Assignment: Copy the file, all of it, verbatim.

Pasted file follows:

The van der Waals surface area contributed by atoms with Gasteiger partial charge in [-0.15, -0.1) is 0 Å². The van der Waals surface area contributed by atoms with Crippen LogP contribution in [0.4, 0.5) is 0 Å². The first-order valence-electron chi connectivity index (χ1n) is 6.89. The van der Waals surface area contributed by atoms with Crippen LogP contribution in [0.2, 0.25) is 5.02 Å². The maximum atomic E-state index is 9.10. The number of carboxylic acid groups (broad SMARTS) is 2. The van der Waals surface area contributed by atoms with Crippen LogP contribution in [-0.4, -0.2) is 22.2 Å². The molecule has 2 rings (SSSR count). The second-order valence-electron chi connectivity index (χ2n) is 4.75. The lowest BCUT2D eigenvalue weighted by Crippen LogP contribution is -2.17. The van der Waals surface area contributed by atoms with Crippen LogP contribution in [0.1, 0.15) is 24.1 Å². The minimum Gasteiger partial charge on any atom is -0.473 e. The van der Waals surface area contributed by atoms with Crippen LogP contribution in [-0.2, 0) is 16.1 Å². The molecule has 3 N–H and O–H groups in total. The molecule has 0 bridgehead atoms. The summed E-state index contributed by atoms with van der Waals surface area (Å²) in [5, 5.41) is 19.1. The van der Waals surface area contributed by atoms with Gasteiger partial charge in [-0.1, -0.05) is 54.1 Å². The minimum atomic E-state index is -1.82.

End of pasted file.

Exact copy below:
The van der Waals surface area contributed by atoms with Gasteiger partial charge in [-0.15, -0.1) is 0 Å². The van der Waals surface area contributed by atoms with Crippen LogP contribution in [0.4, 0.5) is 0 Å². The first-order valence-electron chi connectivity index (χ1n) is 6.89. The van der Waals surface area contributed by atoms with Crippen LogP contribution in [0.2, 0.25) is 5.02 Å². The maximum atomic E-state index is 9.10. The number of carboxylic acid groups (broad SMARTS) is 2. The van der Waals surface area contributed by atoms with Crippen LogP contribution in [-0.4, -0.2) is 22.2 Å². The molecule has 2 rings (SSSR count). The second-order valence-electron chi connectivity index (χ2n) is 4.75. The lowest BCUT2D eigenvalue weighted by Crippen LogP contribution is -2.17. The van der Waals surface area contributed by atoms with Crippen LogP contribution in [0.1, 0.15) is 24.1 Å². The minimum Gasteiger partial charge on any atom is -0.473 e. The van der Waals surface area contributed by atoms with Crippen LogP contribution in [-0.2, 0) is 16.1 Å². The molecule has 3 N–H and O–H groups in total. The molecule has 0 bridgehead atoms. The summed E-state index contributed by atoms with van der Waals surface area (Å²) in [5, 5.41) is 19.1. The van der Waals surface area contributed by atoms with Gasteiger partial charge in [-0.1, -0.05) is 54.1 Å². The minimum atomic E-state index is -1.82.